When discussing the 1970s’ parenting decisions and her personal experience with the childcare centre, O’Brien used anecdotes to provide a human angle on the issue and make it seem more relevant. She explains how mothers in the 1970s ‘whooped for joy’ when other children had chicken pox, which is highlighting and old fashioned and uniformed motility. This appeals to the readers’ sense of logic and reasoning to prove her argument, and also to suggest that O’Brien’s writing is true and position the reader not to just respond on an emotional level. The writing also explains her experiences when her child gained chicken pox and was “banished” from the childcare and the staff sent home any other children that were not immunised. She does this to outline the procedures of a modern day organisation’s response to the dangers of non- immunisation by using a personal experience.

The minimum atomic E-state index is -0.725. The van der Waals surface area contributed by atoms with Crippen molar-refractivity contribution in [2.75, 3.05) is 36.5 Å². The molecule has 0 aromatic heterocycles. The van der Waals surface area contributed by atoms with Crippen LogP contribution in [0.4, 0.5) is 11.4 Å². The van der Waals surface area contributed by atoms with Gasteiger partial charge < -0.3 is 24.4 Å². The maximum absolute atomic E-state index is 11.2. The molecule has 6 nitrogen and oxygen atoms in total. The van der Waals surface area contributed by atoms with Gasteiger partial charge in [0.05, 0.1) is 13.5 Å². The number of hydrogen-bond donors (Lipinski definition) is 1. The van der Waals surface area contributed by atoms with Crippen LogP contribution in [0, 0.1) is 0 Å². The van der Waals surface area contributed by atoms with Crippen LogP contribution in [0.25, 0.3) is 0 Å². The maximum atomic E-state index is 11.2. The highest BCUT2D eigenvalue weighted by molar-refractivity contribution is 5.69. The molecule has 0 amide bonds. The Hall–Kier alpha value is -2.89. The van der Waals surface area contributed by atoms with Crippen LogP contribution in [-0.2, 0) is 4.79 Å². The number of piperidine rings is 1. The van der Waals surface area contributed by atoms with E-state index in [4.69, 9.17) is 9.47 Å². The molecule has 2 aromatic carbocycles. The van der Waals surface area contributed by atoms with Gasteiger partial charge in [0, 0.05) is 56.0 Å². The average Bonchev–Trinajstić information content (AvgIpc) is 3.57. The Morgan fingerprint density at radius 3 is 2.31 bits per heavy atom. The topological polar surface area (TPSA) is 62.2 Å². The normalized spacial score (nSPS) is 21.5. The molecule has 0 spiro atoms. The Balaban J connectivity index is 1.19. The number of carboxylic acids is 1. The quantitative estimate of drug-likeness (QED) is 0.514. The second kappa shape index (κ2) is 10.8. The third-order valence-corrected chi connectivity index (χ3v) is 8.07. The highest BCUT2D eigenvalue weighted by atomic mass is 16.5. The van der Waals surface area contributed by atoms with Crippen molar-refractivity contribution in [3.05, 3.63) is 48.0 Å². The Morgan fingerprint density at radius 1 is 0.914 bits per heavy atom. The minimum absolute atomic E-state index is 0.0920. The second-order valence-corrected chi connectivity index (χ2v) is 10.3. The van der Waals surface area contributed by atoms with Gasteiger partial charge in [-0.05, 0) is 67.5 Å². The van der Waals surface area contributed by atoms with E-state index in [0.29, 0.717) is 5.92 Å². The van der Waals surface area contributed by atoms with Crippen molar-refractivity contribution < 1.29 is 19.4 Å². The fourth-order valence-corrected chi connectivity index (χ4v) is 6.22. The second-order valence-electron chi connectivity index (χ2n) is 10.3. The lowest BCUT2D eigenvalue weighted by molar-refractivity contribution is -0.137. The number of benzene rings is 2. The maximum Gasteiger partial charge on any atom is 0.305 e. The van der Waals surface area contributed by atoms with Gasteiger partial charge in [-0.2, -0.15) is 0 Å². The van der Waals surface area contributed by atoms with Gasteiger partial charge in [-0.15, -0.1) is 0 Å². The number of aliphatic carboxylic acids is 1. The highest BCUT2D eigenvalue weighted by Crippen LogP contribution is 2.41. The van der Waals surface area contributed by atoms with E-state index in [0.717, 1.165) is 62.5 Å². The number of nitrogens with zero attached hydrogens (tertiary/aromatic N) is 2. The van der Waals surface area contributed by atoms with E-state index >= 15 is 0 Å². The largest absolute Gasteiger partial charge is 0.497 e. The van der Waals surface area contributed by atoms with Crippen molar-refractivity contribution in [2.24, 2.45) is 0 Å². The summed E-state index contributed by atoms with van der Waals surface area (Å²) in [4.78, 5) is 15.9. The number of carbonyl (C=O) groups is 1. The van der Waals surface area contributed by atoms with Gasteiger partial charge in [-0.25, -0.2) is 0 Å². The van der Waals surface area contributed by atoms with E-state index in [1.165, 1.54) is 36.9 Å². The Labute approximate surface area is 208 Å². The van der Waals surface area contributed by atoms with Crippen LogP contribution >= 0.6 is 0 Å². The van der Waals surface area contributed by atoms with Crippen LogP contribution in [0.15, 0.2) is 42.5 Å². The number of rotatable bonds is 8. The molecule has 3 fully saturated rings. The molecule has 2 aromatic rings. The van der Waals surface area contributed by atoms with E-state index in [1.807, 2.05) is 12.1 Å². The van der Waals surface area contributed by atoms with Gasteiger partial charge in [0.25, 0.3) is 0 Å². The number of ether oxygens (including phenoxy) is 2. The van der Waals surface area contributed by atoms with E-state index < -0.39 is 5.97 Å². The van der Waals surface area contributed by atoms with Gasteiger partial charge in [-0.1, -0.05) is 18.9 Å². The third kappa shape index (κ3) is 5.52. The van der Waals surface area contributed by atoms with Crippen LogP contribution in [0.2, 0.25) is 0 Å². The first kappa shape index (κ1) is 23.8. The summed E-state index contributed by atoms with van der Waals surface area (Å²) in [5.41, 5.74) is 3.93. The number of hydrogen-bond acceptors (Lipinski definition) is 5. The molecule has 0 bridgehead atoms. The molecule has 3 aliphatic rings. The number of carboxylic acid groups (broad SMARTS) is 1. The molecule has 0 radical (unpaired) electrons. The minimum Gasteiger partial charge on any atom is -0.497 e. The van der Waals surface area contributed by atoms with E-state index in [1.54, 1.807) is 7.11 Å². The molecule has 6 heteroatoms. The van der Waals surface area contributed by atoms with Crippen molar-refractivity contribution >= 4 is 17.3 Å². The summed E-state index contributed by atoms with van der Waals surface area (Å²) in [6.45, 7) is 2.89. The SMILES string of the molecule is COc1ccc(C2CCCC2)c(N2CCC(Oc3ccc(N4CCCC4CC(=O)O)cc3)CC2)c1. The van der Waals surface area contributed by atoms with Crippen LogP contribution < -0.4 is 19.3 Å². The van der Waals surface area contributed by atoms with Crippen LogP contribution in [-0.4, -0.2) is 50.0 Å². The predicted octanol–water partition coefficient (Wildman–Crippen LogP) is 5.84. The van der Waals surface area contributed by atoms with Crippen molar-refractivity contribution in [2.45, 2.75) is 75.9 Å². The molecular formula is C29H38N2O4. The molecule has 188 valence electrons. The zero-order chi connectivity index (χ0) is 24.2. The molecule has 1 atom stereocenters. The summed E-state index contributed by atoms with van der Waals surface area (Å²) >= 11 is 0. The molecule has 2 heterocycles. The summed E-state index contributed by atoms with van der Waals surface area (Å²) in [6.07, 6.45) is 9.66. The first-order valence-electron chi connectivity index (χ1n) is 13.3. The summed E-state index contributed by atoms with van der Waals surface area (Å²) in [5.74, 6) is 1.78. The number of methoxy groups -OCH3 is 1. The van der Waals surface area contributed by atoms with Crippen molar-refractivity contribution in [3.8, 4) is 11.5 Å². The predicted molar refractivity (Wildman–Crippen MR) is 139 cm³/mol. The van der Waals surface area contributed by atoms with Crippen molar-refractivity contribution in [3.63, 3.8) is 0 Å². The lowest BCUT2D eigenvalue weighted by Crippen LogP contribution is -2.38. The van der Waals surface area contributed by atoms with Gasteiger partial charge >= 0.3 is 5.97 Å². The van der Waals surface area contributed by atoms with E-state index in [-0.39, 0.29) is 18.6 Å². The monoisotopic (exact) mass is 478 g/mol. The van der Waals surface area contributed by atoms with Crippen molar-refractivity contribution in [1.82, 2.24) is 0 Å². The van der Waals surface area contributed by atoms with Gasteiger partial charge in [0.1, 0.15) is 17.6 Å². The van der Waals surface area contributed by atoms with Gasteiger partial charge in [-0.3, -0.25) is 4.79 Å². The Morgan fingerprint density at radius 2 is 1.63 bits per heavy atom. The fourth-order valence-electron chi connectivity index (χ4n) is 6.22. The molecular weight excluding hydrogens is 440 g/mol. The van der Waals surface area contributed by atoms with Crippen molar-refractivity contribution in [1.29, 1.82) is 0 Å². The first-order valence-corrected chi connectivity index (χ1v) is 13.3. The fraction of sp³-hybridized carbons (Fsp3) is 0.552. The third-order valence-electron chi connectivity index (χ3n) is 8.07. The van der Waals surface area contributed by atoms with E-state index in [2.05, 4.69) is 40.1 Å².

O’Brien also positions the reader to think badly of a particular individuals or groups, with the use of attacks. Through the expression “uniformed quacks” it shows emotive language to indicate how she feels about the Australian Vaccination Network and that she believes they are “providing parents with unbiased information”. Alongside her attacks, O’Brien discredits the parents that do not immunise their children. With an aggressive tone, she outlines that children that are not immunised “are much more likely to get sick, often with alarming side- effects”, this is to portray her argument when revealing what the negative effects parents are providing for their children. These techniques gain the reader’s attention by adding emphasis and help them to take into consideration the writer’s argument.
The evidence O’Brien provides in her argument is a further technique to persuade her reader’s. She describes the overwhelming research to show the benefits of vaccinations and discredits those who oppose this evidence. In the form of inclusive language, when